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Original Issue

A finale according to form

There were close calls but no upheavals as traditional rivals did battle and the final few bowl berths were decided

Everything's better with Bluebonnet on it." So sang the Auburn rooters in the crowd of 79,218 at Legion Field in Birmingham as the Tigers took the field last Saturday hoping to spoil the season for Alabama. Bluebonnet is the bowl the SEC runner-up will play in, and if 6-3-1 Auburn could pull off an upset, the No. 2-ranked Crimson Tide would face un-ranked Stanford in the Astrodome instead of No. 1 Penn State in the Sugar Bowl. So psyched up was Tiger Defensive Tackle Frank Warren that he sent a message to Alabama Offensive Tackle Jim Bunch. "Tell Bunch to pack his lunch," Warren said. "It's going to be a long afternoon."

It was, but mainly for Auburn, as Alabama coolly registered a 34-16 victory to clinch the SEC title and the showdown with Penn State. But for a while Auburn seemed capable of springing the surprise. The Tigers led 13-10 until, with 32 seconds left in the first half, 'Bama's Jeff Rutledge tossed a 17-yard scoring pass to Bruce Bolton. In all, Rutledge threw three touchdown passes, raising his career total to 30 and breaking the Alabama record of 28 held by Joe Namath. "I'm happy today and I plan to be happier Jan. 1," said Tackle Marty Lyons. Bunch said nothing, but he had a student manager deliver a sandwich to Warren.

Despite the 160-yard rushing of Georgia Tech's Eddie Lee Ivery before he was injured in the third quarter, SEC runner-up Georgia overcame a 20-0 deficit to beat Tech 29-28. Willie McClendon, the Bulldogs' leading rusher with 1,312 yards, a single-season school record, scored on blasts of one and two yards, and then Scott Woerner returned a punt 72 yards for another TD, giving Georgia a 21-20 lead. But Tech's Drew Hill returned the ensuing kickoff 101 yards for a touchdown, and a two-point conversion put the Yellow Jackets back on top 28-21.

With 2:24 to play, freshman Quarterback Buck Belue hit Anthony Arnold on a 42-yard scoring play and, after an interference call on the Bulldogs' first attempt at a two-point conversion, Arnold scampered across the goal line for the winning points. Said Tech Coach Pepper Rodgers, "It was like losing a tennis match when the last shot hits the tape."

Houston clinched the Southwest Conference championship and host berth in the Cotton Bowl by beating Rice 49-25, despite losing five fumbles and leading by only 14-10 at the half. After a Rice field goal early in the third quarter, Houston marched from its 20 to the Rice five, where Derrick Brown replaced injured Danny Davis at quarterback and slid into the end zone to lift Houston to a 21-13 lead. The Cougars scored on their next four possessions en route to rolling up a season-high 685 yards in total offense. Emmett King rushed for 147 yards and Randy Love netted 90 yards, as they became the first teammates in conference history to get 1,000 apiece.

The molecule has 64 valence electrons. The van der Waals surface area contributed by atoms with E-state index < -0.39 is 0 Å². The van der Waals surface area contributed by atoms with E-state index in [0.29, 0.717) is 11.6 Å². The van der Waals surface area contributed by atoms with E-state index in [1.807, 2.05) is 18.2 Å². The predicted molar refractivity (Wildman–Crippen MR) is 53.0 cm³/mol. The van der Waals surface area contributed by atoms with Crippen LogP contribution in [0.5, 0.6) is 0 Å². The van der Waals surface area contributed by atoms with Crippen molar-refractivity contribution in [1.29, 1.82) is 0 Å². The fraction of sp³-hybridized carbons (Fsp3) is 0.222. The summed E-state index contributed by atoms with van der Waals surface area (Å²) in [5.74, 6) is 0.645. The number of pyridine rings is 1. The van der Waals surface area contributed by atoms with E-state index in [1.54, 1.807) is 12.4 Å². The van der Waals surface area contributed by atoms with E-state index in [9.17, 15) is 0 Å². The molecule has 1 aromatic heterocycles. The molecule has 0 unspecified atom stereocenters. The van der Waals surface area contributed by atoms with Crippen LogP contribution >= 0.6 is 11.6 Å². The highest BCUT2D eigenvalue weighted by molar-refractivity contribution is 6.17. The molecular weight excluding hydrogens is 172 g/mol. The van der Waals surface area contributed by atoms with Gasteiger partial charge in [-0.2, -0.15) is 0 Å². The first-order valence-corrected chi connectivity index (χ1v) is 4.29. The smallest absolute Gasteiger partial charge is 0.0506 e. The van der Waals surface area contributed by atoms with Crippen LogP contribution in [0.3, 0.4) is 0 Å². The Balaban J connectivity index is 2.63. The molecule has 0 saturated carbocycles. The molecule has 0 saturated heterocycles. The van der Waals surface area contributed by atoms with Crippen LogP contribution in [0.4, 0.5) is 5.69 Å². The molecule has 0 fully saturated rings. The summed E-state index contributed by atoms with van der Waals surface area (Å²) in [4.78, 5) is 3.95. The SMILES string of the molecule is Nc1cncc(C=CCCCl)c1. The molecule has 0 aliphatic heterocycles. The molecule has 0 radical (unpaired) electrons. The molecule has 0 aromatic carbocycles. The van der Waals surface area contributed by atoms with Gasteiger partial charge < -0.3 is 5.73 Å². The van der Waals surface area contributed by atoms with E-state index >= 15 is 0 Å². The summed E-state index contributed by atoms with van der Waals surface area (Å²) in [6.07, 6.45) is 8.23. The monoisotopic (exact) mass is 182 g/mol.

Actually, the Cougars knew their New Year's plans earlier in the day when Texas Tech, which needed a combination of a victory over Arkansas and a Houston loss to go to the Cotton Bowl, was crushed 49-7 by the Razorbacks. All week long Arkansas Coach Lou Holtz had been telling his players that each of them would make headlines. And sure enough, before the game each player found his name in a banner headline on a newspaper in his locker. The headline on Running Back Ben Cowins' paper read BEN COWINS EXCELS. Living up to their ink, the Razorbacks scored six out of the first seven times they had the ball in the first half, on drives of 80, 16, 76, 76, 80 and 56 yards, to go up 42-0. Cowins galloped for 148 yards to accomplish his third 1,000-yard season. Texas throttled Texas A&M 22-7, limiting 1,000-yard rusher Curtis Dickey to a career-low 11 yards.

Before the Army-Navy game in Philadelphia, the cadets in the stands peeled off their capes and stripped down to T shirts that bore a "12," signifying that the Corps would figuratively be Army's 12th man on the field. The way Navy played, 13 cadets wouldn't have been enough. The Middies forced six turnovers and cruised to a 28-0 win.

USC, LSU and Brigham Young tuned up for their Rose, Liberty and Holiday Bowl appearances with victories. Ronnie Lott intercepted a pass that led to one touchdown, and Riki Gray intercepted a pass and ran it in for another touchdown as USC beat Hawaii 21-5. Marc Wilson threw three TD passes in Brigham Young's 28-24 win over Nevada-Las Vegas in Yokohama, Japan. The LSU defense batted down two passes in its end zone in the closing moments against Wyoming to preserve a 24-17 victory. Departing coaches Doug Dickey of Florida and Fred Pancoast of Vanderbilt both suffered final-game losses. Florida (4-7) ran up a 21-3 lead but then collapsed in the second half to lose to Miami 22-21. Vanderbilt succumbed 41-15 to Tennessee as Volunteer Quarterback Jimmy Streater ran and passed for 235 yards to bring his season total to a school-record 2,011 yards.

Winless Boston College had 24 first downs to Holy Cross' nine and ran up 466 yards to 172, but lost 30-29. The Eagles led 23-9 in the third quarter when a blocked field-goal attempt and a fumble led to touchdowns that tied the score, and a fourth-quarter touchdown gave Holy Cross a 30-23 lead. Boston College then drove 70 yards and scored on a Jay Palazola-to-Dan Conway pass to trail 30-29 with 1:03 to play. But Palazola's two-point conversion-pass attempt was batted down by Glenn Verrette.

Baldwin-Wallace won the NCAA Division III championship by defeating Wittenberg 24-10.